Sia (pictured) brought more light to the secretive nature of pop songwriting.
Professional songwriters often remain shrouded in mystery. We always see the singer of a hit pop song or album—on the cover, on stage performing it, in the music videos, speaking in interviews—but we almost never see the face of the songwriters behind the hits. Beyoncé’s recently released Lemonade came under fire for containing 72 collaborating songwriters, but this is becoming more and more of a regular occurrence. Did you know, for instance, that not a single number 1 hit on the Billboard Hot 100 in 2015 was written by a one person? Or that out of the 37 number one songs released since 2012, only two were written by one person: “Happy” by Pharell Williams and “We Found Love” by Calvin Harris? Behind the 35 other number one hits lie hundreds of songwriters who have worked together to create the songs that you love.
Just because we don’t regularly see these backstage masterminds doesn’t mean we don’t know them. Songwriters often have signature sounds and styles, just like performing artists. They often leave their fingerprints all over a song through musical elements that are unique to them. Here are three songwriters and their signature sounds that you can hear in the songs they’ve written for other artists.
1.) Bibi Bourelly’s swag in Rihanna’s “Bitch Better Have My Money.”
I’m guessing that I wasn’t alone in noticing a huge shift in Rihanna’s tone from her first stripped-down 2015 release, “FourFiveSeconds,” to her second, the bombastic “Bitch Better Have My Money.” The latter was so explicit that it practically required the acronym “BBHMM” just so it could be universally dissected across the internet. If the song sounded just a tad left of Rihanna’s wheelhouse, that’s because the song served as her first project with then twenty-year-old songwriter Bibi Bourelly, whose signature style includes rhythmic greetings and soulfully sung expletives. Just check out the first lyric of the song, a nonsensical ditty, “Yehyo Yehyo moo-la-la Yehyo”:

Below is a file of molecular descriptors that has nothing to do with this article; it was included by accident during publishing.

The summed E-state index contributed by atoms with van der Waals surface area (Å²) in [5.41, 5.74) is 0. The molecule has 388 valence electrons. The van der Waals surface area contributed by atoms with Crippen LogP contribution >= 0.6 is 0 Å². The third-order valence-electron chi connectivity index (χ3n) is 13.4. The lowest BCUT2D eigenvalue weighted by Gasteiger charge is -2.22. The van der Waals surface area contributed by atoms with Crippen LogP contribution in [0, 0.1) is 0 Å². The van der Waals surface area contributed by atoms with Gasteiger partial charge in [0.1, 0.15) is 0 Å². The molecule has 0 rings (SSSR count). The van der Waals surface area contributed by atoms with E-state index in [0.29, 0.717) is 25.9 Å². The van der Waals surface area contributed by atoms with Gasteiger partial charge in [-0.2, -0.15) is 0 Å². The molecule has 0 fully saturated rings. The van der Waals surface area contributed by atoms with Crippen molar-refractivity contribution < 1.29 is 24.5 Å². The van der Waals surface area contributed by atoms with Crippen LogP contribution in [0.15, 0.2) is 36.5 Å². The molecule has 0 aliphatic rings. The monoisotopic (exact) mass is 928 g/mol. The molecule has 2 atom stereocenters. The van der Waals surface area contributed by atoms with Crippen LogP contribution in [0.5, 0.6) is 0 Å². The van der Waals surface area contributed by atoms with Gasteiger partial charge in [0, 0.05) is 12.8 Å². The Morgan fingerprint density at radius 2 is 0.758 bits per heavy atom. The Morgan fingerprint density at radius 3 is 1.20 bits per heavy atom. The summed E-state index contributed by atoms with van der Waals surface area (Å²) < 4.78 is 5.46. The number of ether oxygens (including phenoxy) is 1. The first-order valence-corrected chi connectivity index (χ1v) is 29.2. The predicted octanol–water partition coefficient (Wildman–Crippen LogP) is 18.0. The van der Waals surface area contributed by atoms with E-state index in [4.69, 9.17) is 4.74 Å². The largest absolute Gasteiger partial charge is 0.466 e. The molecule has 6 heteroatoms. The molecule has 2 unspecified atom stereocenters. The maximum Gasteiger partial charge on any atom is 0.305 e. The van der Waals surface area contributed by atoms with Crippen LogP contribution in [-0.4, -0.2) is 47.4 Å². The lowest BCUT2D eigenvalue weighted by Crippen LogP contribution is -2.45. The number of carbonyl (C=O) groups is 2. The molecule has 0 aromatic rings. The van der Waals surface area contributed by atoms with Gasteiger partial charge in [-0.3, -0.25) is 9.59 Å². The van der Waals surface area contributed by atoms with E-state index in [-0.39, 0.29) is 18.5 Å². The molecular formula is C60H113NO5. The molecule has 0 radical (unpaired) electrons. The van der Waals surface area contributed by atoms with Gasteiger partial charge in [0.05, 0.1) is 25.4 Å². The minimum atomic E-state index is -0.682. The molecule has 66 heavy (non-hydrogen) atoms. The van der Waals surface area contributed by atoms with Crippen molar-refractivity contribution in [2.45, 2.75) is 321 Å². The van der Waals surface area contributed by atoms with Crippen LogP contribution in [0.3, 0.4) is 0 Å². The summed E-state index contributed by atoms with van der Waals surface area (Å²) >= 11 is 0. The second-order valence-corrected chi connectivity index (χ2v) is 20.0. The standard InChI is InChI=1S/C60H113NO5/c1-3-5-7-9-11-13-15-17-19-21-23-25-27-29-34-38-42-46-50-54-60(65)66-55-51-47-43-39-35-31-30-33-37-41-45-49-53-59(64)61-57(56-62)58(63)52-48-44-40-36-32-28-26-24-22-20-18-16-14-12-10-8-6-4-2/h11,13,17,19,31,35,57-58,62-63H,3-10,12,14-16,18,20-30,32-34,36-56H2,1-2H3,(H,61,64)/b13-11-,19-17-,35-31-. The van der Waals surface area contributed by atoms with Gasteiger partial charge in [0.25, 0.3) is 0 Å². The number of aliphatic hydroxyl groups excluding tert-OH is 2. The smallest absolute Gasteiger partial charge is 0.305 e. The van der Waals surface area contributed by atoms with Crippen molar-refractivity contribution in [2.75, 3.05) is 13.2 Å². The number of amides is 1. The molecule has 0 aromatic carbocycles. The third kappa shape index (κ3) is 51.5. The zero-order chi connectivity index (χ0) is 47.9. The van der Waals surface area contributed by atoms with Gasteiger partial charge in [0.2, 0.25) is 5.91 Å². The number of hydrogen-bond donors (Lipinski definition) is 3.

Bourelly’s “Ego” starts out similarly, with an “Ehya” repetition that sounds like it came right out of BBHMM:
These vowel sounds are a bit of a signature of Bourelly’s; expect them to show up in her later releases as well. Further along in “Ego,” Bourelly makes a declaration that suddenly makes sense in light of “BBHMM”: “I cuss when I talk / And I lean when I walk / And I been through some shit / And I’ve gained and I’ve lost.” As Bourelly struts through the streets of LA in black and white, you begin to see where the character Rihanna embodies in “BBHMM” comes from. Bourelly isn’t singing “BBHMM,” but her songwriting fingerprint conveys a brash strength and soul that combat your senses. These techniques probably led to her further co-writes on Rihanna’s Anti: “Yeah I Said It” and “Higher,” which feature further dirty lyricisms like “This whiskey got me feelin’ pretty / So pardon if I’m impolite / I just really need your ass with me / I’m sorry ’bout the other night.”
2.) Charli XCX’s vocalizations in Selena Gomez’s “Same Old Love.”
Sometimes a songwriter’s vocals in the original recording of a song, or “demo,” are so strong that the performing artist keeps some of them intact for the final version of the song. The performing artist re-records or “cuts” the vocals themselves and then the producers or writers tend to decide what gets put in the final mix. Such is the case with Selena Gomez’s “Same Old Love” which was written by Charli XCX. Although the song is solely credited to Selena Gomez, the song clearly contains two distinct voices: those of Gomez and Charli XCX. Take a listen to the “Ohs” at the end of the chorus line: